It’s really great to hear about how Microsoft will be promoting progressive web apps as first-class citizens …but it’s really unhelpful that they’re using this fudgy definition:

Progressive Web Apps are just great web sites that can behave like native apps—or, perhaps, Progressive Web Apps are just great apps, powered by Web technologies and delivered with Web infrastructure.

Although they also give a more technical definition:

Technologically speaking, PWAs are web apps, progressively enhanced with modern web technologies (Service Worker, Fetch networking, Cache API, Push notifications, Web App Manifest) to provide a more app-like experience.

Nice try, slipping notifications in there like that, but no. No, no, no. Let’s not fool ourselves into thinking that one of the most annoying “features” of native apps is even desirable on the web.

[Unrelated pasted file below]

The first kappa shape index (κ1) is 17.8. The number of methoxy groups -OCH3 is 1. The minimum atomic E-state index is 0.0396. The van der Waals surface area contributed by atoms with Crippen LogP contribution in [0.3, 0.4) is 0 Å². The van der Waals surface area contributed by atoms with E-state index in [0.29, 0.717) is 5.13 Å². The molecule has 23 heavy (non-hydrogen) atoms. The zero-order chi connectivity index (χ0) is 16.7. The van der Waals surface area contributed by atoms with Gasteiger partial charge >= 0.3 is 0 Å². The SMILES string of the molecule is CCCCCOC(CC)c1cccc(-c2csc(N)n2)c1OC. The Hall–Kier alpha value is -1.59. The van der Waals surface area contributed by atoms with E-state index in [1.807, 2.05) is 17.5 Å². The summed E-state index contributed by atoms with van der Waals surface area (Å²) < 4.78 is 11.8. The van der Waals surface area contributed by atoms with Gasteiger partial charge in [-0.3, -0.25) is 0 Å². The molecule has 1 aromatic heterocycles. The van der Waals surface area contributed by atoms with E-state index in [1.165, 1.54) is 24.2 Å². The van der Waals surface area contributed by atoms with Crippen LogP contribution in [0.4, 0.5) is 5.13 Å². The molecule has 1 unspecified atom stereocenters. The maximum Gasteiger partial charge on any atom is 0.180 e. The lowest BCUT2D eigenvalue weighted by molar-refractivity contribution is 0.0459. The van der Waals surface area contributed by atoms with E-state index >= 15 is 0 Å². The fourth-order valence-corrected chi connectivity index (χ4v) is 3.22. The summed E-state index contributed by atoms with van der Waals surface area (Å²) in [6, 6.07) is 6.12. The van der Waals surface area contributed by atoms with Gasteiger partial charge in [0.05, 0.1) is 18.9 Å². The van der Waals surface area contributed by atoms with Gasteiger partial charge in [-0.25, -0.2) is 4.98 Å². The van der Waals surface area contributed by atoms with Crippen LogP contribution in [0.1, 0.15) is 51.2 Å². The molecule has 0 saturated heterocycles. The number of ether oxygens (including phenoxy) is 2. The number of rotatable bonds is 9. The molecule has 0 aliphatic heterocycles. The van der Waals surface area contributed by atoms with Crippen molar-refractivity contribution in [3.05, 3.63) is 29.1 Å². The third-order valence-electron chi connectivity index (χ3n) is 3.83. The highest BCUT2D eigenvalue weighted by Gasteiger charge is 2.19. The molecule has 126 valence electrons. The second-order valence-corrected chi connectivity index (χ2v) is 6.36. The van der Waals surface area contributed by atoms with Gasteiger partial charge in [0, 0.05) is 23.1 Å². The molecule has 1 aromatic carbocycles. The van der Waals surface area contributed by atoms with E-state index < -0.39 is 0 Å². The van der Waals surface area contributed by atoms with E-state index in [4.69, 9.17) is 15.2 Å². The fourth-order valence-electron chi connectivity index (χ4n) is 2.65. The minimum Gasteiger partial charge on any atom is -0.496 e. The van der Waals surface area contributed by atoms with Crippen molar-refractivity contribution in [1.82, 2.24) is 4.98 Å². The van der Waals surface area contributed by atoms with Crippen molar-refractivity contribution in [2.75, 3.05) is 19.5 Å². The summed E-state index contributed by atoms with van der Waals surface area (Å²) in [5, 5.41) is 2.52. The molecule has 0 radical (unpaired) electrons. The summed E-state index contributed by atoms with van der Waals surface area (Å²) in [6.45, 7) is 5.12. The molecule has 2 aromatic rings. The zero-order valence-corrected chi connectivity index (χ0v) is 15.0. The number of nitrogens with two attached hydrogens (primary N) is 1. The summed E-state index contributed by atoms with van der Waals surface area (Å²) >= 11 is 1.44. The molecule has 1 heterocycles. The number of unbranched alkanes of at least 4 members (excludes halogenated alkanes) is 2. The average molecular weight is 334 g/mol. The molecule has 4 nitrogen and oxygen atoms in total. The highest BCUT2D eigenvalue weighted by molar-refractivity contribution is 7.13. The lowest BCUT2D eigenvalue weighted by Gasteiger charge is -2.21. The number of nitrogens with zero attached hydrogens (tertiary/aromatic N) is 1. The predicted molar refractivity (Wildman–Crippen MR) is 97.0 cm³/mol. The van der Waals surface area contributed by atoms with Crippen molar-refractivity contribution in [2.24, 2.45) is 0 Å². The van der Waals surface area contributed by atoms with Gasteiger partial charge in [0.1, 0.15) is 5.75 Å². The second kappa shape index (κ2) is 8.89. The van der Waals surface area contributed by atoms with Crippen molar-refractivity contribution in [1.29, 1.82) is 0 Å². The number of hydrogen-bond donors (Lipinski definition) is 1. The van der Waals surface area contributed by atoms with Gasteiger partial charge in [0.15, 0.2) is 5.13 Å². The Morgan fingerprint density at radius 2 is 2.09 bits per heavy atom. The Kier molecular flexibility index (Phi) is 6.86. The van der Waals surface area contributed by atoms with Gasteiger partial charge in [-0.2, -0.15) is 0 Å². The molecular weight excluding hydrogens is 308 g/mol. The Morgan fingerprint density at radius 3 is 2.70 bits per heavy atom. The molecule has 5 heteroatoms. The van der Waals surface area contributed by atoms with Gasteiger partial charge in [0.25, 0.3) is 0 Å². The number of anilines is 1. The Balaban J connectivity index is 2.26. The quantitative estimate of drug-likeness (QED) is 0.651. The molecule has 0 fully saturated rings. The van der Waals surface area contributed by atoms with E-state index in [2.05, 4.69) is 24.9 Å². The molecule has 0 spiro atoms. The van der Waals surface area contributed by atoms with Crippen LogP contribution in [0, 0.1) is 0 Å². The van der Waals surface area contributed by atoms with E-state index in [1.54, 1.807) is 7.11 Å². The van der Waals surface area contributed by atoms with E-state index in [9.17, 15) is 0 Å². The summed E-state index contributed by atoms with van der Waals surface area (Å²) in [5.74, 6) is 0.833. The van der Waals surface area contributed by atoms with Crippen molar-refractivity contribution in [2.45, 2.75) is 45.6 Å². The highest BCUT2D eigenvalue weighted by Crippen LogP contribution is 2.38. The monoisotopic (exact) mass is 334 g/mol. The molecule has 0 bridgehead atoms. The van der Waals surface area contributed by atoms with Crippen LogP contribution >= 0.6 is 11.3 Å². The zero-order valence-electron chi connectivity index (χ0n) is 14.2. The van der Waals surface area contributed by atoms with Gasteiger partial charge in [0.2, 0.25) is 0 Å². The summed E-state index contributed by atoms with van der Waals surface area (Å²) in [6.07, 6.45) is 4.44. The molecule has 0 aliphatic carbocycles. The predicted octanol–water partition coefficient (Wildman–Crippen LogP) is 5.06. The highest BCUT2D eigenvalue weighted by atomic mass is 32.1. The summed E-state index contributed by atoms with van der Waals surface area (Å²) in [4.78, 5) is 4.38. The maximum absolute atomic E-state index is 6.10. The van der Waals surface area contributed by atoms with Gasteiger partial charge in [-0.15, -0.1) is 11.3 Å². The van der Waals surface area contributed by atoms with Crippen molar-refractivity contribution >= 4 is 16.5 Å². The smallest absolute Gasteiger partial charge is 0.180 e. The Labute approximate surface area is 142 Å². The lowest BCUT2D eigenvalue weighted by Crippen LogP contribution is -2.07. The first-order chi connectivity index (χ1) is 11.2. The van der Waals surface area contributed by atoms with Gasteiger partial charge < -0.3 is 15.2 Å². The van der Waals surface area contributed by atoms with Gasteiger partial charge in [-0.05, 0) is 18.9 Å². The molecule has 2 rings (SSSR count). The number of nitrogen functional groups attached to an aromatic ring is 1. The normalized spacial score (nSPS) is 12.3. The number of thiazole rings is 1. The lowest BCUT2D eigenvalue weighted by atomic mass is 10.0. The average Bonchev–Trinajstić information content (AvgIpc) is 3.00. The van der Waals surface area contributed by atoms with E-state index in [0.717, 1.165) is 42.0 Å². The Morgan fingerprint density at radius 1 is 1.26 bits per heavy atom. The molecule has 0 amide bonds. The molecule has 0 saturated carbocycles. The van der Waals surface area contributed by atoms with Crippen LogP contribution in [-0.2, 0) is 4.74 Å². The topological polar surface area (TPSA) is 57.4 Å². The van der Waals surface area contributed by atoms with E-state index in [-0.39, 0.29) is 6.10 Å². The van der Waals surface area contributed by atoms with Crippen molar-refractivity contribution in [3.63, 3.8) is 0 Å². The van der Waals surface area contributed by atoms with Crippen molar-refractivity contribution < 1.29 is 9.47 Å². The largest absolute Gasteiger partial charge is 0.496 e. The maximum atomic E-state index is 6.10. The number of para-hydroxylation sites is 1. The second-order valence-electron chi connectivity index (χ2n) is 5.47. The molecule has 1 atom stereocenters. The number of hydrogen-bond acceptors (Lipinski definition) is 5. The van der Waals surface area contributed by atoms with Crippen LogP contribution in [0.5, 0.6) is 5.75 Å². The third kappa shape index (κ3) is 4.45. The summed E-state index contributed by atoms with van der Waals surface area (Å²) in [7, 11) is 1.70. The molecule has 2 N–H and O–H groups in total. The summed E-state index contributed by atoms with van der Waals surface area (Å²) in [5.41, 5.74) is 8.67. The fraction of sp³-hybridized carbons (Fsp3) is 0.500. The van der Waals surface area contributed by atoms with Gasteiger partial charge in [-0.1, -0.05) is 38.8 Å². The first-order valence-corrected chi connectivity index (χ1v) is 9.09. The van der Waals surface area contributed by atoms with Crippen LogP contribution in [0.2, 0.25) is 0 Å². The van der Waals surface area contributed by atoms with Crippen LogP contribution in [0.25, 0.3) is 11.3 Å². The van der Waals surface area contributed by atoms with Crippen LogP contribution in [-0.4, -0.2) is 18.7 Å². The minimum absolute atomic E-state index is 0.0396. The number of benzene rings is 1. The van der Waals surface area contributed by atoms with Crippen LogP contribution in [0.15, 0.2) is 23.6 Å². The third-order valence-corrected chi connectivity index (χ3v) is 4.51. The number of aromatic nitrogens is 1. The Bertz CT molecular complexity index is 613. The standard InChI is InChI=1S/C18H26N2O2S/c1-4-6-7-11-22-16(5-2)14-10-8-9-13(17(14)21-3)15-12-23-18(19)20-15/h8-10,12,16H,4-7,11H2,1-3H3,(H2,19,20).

If you want to use notifications, fine. But they are absolutely not a requirement for a progressive web app.

(A responsive design, on the other hand, totally is.)

The Story of CSS Grid, from Its Creators · An A List Apart Article

It must be the day for documenting the history of CSS. Here’s an article by Aaron on the extraordinary success story of CSS Grid. A lot of the credit for that quite rightly goes to Rachel and Jen:

Starting with Rachel Andrew coming in and creating a ton of demos and excitement around CSS Grid with Grid by Example and starting to really champion it and show it to web developers and what it was capable of and the problems that it solves.

Then, a little bit later, Jen Simmons created something called Labs where she put a lot of demos that she created for CSS Grid up on the web and, again, continued that momentum and that wave of enthusiasm for CSS Grid with web developers in the community.